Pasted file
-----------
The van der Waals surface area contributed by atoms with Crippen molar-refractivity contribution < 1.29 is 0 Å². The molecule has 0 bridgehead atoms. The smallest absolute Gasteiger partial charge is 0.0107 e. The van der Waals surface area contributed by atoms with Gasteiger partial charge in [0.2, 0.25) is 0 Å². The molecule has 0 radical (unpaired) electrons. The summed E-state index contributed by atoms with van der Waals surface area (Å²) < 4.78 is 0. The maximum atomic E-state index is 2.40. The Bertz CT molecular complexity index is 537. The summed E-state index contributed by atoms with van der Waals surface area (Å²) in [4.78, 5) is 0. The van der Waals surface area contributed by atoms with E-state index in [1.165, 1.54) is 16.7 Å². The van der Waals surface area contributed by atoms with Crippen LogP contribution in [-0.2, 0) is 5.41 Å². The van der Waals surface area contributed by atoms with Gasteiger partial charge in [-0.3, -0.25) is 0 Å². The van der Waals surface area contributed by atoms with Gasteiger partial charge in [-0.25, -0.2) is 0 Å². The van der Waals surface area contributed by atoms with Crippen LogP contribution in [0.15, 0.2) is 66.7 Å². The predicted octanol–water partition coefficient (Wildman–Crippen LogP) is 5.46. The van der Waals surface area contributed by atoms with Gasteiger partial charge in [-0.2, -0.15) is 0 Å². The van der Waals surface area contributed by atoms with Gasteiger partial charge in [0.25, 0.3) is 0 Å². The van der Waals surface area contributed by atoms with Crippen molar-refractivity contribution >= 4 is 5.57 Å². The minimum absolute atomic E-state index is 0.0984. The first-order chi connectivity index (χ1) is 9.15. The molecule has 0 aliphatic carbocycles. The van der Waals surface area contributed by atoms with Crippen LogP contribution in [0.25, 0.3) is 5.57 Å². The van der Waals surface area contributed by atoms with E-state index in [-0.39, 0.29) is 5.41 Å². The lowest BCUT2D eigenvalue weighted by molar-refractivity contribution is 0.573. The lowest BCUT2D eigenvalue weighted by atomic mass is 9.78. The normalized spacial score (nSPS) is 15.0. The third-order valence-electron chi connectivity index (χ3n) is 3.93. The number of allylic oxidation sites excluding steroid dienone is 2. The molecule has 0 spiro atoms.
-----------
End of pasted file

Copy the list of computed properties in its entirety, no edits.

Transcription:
The van der Waals surface area contributed by atoms with Crippen molar-refractivity contribution < 1.29 is 0 Å². The molecule has 0 bridgehead atoms. The smallest absolute Gasteiger partial charge is 0.0107 e. The van der Waals surface area contributed by atoms with Gasteiger partial charge in [0.2, 0.25) is 0 Å². The molecule has 0 radical (unpaired) electrons. The summed E-state index contributed by atoms with van der Waals surface area (Å²) < 4.78 is 0. The maximum atomic E-state index is 2.40. The Bertz CT molecular complexity index is 537. The summed E-state index contributed by atoms with van der Waals surface area (Å²) in [4.78, 5) is 0. The van der Waals surface area contributed by atoms with E-state index in [1.165, 1.54) is 16.7 Å². The van der Waals surface area contributed by atoms with Crippen LogP contribution in [-0.2, 0) is 5.41 Å². The van der Waals surface area contributed by atoms with Gasteiger partial charge in [-0.3, -0.25) is 0 Å². The van der Waals surface area contributed by atoms with Gasteiger partial charge in [-0.25, -0.2) is 0 Å². The van der Waals surface area contributed by atoms with Crippen LogP contribution in [0.15, 0.2) is 66.7 Å². The predicted octanol–water partition coefficient (Wildman–Crippen LogP) is 5.46. The van der Waals surface area contributed by atoms with Gasteiger partial charge in [-0.2, -0.15) is 0 Å². The van der Waals surface area contributed by atoms with Gasteiger partial charge in [0.25, 0.3) is 0 Å². The van der Waals surface area contributed by atoms with Crippen molar-refractivity contribution >= 4 is 5.57 Å². The minimum absolute atomic E-state index is 0.0984. The first-order chi connectivity index (χ1) is 9.15. The molecule has 0 aliphatic carbocycles. The van der Waals surface area contributed by atoms with Crippen LogP contribution in [0.25, 0.3) is 5.57 Å². The van der Waals surface area contributed by atoms with E-state index in [-0.39, 0.29) is 5.41 Å². The lowest BCUT2D eigenvalue weighted by molar-refractivity contribution is 0.573. The lowest BCUT2D eigenvalue weighted by atomic mass is 9.78. The normalized spacial score (nSPS) is 15.0. The third-order valence-electron chi connectivity index (χ3n) is 3.93. The number of allylic oxidation sites excluding steroid dienone is 2. The molecule has 0 spiro atoms.